Make sure you have a flat surface. This is very important, both for the safety of trampoline users and for the safety of the trampoline itself. Find a flat patch of land in your yard, and make sure that all of the framing sits evenly and level in the yard.

Make sure you know what you’re doing when you set up the trampoline. It’s very important that a trampoline is installed properly, since it will be bearing weight and has to sustain its springs and surface. If you plan to do the installation yourself, be sure to read the manual thoroughly and use the right tools and devices as prescribed. If you have any doubt about what to do or whether you’ll be able to set up the trampoline, you should bring in a professional to help. It may cost a little more, but the added safety and quality will be worth it in the long run.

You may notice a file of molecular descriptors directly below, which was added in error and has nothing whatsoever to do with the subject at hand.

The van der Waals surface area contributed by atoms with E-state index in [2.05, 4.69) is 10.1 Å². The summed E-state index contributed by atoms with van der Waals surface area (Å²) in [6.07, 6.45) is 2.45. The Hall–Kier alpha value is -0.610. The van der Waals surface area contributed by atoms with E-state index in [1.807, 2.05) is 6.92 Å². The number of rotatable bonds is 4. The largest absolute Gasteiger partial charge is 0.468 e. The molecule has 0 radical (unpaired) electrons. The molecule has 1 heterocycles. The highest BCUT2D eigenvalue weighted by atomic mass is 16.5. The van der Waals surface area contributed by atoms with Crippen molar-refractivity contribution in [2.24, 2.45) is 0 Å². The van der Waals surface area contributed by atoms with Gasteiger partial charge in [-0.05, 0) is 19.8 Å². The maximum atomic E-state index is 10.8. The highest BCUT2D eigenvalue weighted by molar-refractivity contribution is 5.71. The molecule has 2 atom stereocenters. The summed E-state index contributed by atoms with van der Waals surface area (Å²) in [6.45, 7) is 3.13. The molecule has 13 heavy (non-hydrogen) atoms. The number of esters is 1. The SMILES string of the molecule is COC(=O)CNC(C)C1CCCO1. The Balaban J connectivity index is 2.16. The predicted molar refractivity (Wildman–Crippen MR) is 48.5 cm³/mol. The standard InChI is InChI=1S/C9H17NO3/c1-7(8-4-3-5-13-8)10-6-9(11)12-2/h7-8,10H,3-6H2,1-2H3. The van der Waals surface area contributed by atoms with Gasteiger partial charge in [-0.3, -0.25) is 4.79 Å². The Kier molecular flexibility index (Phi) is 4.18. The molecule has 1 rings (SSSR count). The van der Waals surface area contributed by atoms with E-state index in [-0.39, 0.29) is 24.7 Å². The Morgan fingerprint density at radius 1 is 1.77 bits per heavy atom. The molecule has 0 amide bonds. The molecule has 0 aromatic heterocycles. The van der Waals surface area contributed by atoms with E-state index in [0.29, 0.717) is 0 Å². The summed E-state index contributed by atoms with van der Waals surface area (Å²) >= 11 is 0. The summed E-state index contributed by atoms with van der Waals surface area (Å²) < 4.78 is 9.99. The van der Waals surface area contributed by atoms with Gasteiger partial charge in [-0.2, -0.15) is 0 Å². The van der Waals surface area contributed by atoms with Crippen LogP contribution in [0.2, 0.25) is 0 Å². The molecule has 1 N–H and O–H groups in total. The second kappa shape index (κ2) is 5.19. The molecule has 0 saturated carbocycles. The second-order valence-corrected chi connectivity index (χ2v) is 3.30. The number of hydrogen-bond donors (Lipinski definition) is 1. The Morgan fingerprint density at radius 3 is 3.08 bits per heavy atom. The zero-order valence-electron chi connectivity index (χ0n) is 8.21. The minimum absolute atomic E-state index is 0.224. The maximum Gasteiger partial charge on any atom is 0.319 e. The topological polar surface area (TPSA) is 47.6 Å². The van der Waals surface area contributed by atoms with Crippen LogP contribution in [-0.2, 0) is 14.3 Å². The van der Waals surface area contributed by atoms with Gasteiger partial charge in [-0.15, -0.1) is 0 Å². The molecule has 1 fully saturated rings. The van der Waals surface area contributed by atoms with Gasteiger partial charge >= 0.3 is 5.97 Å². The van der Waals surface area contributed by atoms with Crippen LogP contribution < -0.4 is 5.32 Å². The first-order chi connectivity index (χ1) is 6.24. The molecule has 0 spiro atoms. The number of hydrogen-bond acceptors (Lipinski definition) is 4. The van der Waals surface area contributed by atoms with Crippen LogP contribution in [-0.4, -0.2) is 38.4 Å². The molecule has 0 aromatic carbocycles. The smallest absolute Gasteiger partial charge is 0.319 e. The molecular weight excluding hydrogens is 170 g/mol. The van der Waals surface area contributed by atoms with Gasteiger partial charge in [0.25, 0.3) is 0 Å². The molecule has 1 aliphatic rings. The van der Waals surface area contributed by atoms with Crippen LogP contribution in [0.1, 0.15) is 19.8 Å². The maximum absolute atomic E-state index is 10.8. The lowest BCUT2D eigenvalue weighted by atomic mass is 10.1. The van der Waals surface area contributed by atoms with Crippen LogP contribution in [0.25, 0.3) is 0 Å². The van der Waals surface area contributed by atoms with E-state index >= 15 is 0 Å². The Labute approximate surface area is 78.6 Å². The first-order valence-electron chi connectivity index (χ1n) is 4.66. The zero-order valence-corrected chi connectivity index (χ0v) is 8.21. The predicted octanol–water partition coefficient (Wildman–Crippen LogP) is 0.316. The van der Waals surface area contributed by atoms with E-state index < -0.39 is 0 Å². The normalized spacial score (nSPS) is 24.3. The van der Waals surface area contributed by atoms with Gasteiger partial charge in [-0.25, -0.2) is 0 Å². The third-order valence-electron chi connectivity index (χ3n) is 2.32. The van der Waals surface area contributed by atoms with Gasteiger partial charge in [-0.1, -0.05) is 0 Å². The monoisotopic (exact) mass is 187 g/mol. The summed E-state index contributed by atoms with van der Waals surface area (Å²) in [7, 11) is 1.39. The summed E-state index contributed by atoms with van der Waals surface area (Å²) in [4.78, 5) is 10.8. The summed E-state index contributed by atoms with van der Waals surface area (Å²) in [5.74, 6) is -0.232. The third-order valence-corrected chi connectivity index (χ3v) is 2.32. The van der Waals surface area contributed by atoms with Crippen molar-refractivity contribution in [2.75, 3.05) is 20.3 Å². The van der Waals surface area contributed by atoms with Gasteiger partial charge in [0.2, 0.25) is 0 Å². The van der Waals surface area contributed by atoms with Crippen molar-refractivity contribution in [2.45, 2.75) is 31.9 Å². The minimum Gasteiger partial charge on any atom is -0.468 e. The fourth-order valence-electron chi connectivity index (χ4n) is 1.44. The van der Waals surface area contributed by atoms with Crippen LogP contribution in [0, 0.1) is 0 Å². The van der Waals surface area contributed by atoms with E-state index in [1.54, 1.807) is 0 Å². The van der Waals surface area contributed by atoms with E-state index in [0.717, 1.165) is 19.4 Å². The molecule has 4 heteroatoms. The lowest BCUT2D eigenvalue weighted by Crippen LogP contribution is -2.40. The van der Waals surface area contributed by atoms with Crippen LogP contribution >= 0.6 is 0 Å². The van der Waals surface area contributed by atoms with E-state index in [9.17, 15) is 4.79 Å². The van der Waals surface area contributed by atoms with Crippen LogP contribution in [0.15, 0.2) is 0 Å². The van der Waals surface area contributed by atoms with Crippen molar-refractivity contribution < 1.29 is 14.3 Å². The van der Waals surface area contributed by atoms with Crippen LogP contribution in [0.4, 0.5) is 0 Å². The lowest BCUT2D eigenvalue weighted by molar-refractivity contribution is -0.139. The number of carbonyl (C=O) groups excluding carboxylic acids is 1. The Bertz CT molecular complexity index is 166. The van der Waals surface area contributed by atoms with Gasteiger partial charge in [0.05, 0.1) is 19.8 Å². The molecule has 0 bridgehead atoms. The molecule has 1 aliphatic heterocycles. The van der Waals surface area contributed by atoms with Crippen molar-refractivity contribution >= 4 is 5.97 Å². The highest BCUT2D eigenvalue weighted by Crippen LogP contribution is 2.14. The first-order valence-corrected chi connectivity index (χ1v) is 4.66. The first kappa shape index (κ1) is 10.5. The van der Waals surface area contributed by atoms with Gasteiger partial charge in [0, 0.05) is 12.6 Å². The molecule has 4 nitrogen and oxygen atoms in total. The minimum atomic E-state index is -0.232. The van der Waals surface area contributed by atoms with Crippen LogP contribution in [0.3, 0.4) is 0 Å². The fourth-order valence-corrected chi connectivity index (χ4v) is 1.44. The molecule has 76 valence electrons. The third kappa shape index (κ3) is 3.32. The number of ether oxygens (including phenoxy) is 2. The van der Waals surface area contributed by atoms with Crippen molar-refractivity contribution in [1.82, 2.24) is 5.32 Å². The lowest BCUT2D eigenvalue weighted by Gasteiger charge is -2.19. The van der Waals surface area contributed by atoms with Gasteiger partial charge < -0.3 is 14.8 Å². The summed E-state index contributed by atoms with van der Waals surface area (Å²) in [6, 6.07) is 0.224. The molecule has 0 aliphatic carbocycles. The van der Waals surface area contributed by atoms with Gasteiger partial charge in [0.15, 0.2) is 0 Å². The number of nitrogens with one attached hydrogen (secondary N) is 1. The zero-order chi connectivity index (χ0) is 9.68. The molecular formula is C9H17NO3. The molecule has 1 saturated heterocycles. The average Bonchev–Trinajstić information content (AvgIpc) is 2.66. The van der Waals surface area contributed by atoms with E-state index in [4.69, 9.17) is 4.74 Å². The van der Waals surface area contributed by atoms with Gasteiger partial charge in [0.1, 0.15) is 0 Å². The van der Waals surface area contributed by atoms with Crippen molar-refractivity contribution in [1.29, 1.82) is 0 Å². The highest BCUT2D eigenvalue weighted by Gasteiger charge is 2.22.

Consider which kind of trampoline you want. Different trampolines offer different experiences. Play N’ Learn offers both the AlleyOop trampoline, which is a traditional-style spring trampoline that adds to safety because of a smoother, lower-impact bounce, and the Springfree trampolines, which use a different system. Springfree trampolines use fiberglass rods instead of springs, increasing safety and performance, and the mat is held above the steel frame instead of mostly level with it—decreasing the chance of a collision with the frame.

All of these are practical steps to take before purchasing anything, and trampolines are certainly no different. We think you’ll be enhancing your family’s experience at home with a trampoline from Play N’ Learn’s Playground Superstores.

How to Let Your Playset Grow With Your Children

February 15th, 2012 by

One of the most incredible things about children is that they grow, constantly. And as they grow, their interests and activities change—they get bigger and stronger and smarter, and they want to do more and more both outside and inside the home.